The recipe in the book calls for everything to be mixed together in a saucepan. If you follow this approach, make sure it’s a large pan because will be a lot of batter. I used a 4 quart saucepan and it really wasn’t big enough. The instructions also tell you to whisk the dry ingredients into the chocolate mixture. When I tried this, my flour clumped up into little balls which wouldn’t break up without the help of a hand mixer. In the future, I will probably transfer the chocolate mixture into the bowl of my standing mixer and use the whisk attachment to incorporate the dry ingredients. Also, instead of a 9 inch tube pan, I made cupcakes. If making cupcakes, you’ll want to rotate and switch your pans about halfway through the baking time and start to check for doneness after about 20 minutes.
I found the batter to be very thin. And while the cake isn’t overly sweet, I like my chocolate to have a stronger presence. I wonder if substituting cocoa powder for half of the unsweetened chocolate would produce a bigger chocolate taste? I also added some espresso powder (maybe 2 teaspoons) to the chocolate mixture after it had cooled to try and enhance the chocolate flavor. And because I prefer the taste of dark chocolate over milk, I used bittersweet chips for the frosting.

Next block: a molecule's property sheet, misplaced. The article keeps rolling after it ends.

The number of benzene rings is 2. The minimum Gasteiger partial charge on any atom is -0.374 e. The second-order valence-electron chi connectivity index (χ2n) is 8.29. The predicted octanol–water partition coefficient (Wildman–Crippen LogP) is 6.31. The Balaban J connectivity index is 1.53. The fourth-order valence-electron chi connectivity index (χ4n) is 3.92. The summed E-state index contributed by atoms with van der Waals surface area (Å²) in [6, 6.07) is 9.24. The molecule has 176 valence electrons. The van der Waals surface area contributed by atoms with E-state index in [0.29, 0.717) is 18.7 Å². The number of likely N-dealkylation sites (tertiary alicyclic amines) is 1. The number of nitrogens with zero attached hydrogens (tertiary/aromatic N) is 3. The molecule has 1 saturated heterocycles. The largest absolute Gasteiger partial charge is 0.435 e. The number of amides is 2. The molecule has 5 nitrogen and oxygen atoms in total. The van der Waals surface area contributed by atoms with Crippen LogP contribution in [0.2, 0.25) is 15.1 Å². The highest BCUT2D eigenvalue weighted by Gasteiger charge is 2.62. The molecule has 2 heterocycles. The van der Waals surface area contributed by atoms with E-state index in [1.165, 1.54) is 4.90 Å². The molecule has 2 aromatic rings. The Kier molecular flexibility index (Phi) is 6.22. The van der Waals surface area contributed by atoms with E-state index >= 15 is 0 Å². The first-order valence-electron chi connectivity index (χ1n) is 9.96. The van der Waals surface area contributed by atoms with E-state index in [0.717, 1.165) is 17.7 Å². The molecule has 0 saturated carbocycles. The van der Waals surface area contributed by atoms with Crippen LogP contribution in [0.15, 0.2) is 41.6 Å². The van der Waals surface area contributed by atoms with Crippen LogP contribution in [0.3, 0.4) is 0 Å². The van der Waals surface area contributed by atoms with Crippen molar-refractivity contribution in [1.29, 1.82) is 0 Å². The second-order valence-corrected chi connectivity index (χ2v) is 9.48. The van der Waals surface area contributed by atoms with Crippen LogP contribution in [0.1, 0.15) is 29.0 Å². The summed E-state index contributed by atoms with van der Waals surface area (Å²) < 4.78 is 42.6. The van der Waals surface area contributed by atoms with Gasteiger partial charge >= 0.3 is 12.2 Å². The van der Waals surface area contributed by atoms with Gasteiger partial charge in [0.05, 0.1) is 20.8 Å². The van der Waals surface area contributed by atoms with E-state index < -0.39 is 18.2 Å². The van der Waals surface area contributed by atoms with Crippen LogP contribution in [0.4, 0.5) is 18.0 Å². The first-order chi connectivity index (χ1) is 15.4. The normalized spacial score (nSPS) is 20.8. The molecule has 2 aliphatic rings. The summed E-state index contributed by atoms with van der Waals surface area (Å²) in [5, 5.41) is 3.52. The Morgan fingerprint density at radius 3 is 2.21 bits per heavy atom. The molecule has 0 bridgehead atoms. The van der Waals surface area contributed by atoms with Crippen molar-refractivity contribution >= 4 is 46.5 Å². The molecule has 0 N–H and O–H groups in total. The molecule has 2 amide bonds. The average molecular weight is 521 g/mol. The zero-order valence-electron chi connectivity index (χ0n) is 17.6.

- 2 cups sugar
- 4 ounces unsweetened chocolate
- 1 cup water
- 1/4 pound unsalted butter (1 stick), plus more for greasing the pan
- 2 cups all purpose flour, plus more for dusting the pan
- 2 teaspoons baking soda
- 1 teaspoon baking powder
- 1 teaspoon salt (the recipe calls for sea salt, I used kosher)
- 1 cup milk
- 1 teaspoon cider vinegar
- 2 eggs
- 1 teaspoon vanilla extract
- 1 1/2 cups chocolate chips
- 1 1/2 cups sour cream, at room temperature
Heat oven to 375 degrees. Put the sugar, unsweetened chocolate, butter, and water in a saucepan over medium heat. Cook, stirring occasionally, until all of the ingredients are melted and blended. Remove from the heat and let cool for 15 to 20 minutes.
Meanwhile, sift together the flour, baking soda, baking powder, and salt. In a small bowl, stir together the milk and vinegar. Grease and flour a 9 inch tube pan.
When the chocolate mixture has cooled, whisk in the milk mixture and eggs. In several additions, add in the dry ingredients. Do not overmix. When the mixture is smooth, add the vanilla and mix once or twice to blend.
Transfer the batter into the cake pan, set on top of a sheet pan, and bake on the middle rack until a skewer inserted in the center comes out clean, about 30 to 35 minutes. Let the cake cool for 10 minutes, then remove from the pan and cool on a rack.
While the cake is cooling, melt the chocolate chips in a double boiler then let cool completely to room temperature. If your chocolate and sour cream are not at the same temperature, the icing will be lumpy and grainy. Test by stirring a little of the sour cream and chocolate together in a bowl; if it mixes smoothly, it’s ready. Stir the sour cream into the chocolate, 1/4 cup at a time, until the mixture is smooth.
When the cake is cool, frost it as is or cut it in half so you have two layers. You may want to make a larger batch of frosting if you have two layers.
Keep in the refrigerator and enjoy cold or at room temperature.